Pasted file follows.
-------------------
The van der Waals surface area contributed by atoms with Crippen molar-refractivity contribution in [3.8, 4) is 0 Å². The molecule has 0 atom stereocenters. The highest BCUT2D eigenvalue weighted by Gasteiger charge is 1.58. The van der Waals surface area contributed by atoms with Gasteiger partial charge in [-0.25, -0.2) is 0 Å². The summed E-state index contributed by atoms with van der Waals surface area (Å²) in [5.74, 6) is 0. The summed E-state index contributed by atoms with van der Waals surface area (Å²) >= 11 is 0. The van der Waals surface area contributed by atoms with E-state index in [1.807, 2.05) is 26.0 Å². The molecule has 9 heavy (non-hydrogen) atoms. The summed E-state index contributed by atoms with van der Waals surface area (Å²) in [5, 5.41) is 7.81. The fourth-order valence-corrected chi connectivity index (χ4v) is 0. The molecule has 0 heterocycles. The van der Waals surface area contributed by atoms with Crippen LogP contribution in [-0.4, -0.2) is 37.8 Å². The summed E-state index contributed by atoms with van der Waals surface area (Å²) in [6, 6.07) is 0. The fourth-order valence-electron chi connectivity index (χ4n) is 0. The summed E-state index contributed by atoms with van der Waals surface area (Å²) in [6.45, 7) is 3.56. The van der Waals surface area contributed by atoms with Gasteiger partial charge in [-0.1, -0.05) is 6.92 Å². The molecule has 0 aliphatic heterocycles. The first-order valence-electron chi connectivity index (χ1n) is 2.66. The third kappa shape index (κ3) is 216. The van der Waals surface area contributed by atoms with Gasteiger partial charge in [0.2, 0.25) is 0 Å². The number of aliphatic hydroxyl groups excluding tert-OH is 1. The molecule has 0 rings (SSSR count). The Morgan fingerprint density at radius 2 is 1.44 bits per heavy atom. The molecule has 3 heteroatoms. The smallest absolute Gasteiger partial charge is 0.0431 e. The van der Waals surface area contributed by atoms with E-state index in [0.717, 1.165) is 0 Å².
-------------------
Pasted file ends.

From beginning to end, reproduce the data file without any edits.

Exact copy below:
The van der Waals surface area contributed by atoms with Crippen molar-refractivity contribution in [3.8, 4) is 0 Å². The molecule has 0 atom stereocenters. The highest BCUT2D eigenvalue weighted by Gasteiger charge is 1.58. The van der Waals surface area contributed by atoms with Gasteiger partial charge in [-0.25, -0.2) is 0 Å². The summed E-state index contributed by atoms with van der Waals surface area (Å²) in [5.74, 6) is 0. The summed E-state index contributed by atoms with van der Waals surface area (Å²) >= 11 is 0. The van der Waals surface area contributed by atoms with E-state index in [1.807, 2.05) is 26.0 Å². The molecule has 9 heavy (non-hydrogen) atoms. The summed E-state index contributed by atoms with van der Waals surface area (Å²) in [5, 5.41) is 7.81. The fourth-order valence-corrected chi connectivity index (χ4v) is 0. The molecule has 0 heterocycles. The van der Waals surface area contributed by atoms with Crippen LogP contribution in [-0.4, -0.2) is 37.8 Å². The summed E-state index contributed by atoms with van der Waals surface area (Å²) in [6, 6.07) is 0. The fourth-order valence-electron chi connectivity index (χ4n) is 0. The summed E-state index contributed by atoms with van der Waals surface area (Å²) in [6.45, 7) is 3.56. The van der Waals surface area contributed by atoms with Gasteiger partial charge in [-0.1, -0.05) is 6.92 Å². The molecule has 0 aliphatic heterocycles. The first-order valence-electron chi connectivity index (χ1n) is 2.66. The third kappa shape index (κ3) is 216. The van der Waals surface area contributed by atoms with Gasteiger partial charge in [0.2, 0.25) is 0 Å². The number of aliphatic hydroxyl groups excluding tert-OH is 1. The molecule has 0 rings (SSSR count). The Morgan fingerprint density at radius 2 is 1.44 bits per heavy atom. The molecule has 3 heteroatoms. The smallest absolute Gasteiger partial charge is 0.0431 e. The van der Waals surface area contributed by atoms with E-state index in [0.717, 1.165) is 0 Å².